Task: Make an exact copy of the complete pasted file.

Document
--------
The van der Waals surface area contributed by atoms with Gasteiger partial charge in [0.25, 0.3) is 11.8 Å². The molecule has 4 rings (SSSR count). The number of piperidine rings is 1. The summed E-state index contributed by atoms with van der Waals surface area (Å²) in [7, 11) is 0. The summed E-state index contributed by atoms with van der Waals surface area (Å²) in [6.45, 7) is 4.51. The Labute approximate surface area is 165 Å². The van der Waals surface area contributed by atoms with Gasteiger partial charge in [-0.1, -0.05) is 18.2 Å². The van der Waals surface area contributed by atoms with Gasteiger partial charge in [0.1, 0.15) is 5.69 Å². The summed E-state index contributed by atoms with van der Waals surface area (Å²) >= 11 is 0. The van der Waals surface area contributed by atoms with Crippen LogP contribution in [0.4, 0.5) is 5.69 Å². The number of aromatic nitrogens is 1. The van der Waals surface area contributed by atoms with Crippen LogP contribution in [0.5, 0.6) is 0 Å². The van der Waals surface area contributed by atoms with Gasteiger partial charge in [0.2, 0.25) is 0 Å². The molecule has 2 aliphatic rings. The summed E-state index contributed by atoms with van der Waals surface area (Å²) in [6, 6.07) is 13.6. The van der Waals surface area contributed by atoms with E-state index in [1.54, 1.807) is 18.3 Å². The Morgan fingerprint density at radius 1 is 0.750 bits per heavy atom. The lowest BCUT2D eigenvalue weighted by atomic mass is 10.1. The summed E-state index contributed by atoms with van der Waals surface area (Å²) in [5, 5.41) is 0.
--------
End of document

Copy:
The van der Waals surface area contributed by atoms with Gasteiger partial charge in [0.25, 0.3) is 11.8 Å². The molecule has 4 rings (SSSR count). The number of piperidine rings is 1. The summed E-state index contributed by atoms with van der Waals surface area (Å²) in [7, 11) is 0. The summed E-state index contributed by atoms with van der Waals surface area (Å²) in [6.45, 7) is 4.51. The Labute approximate surface area is 165 Å². The van der Waals surface area contributed by atoms with Gasteiger partial charge in [-0.1, -0.05) is 18.2 Å². The van der Waals surface area contributed by atoms with Gasteiger partial charge in [0.1, 0.15) is 5.69 Å². The summed E-state index contributed by atoms with van der Waals surface area (Å²) >= 11 is 0. The van der Waals surface area contributed by atoms with Crippen LogP contribution in [0.4, 0.5) is 5.69 Å². The number of aromatic nitrogens is 1. The van der Waals surface area contributed by atoms with Crippen LogP contribution in [0.5, 0.6) is 0 Å². The van der Waals surface area contributed by atoms with Gasteiger partial charge in [0.2, 0.25) is 0 Å². The molecule has 2 aliphatic rings. The summed E-state index contributed by atoms with van der Waals surface area (Å²) in [6, 6.07) is 13.6. The van der Waals surface area contributed by atoms with E-state index in [1.54, 1.807) is 18.3 Å². The Morgan fingerprint density at radius 1 is 0.750 bits per heavy atom. The lowest BCUT2D eigenvalue weighted by atomic mass is 10.1. The summed E-state index contributed by atoms with van der Waals surface area (Å²) in [5, 5.41) is 0.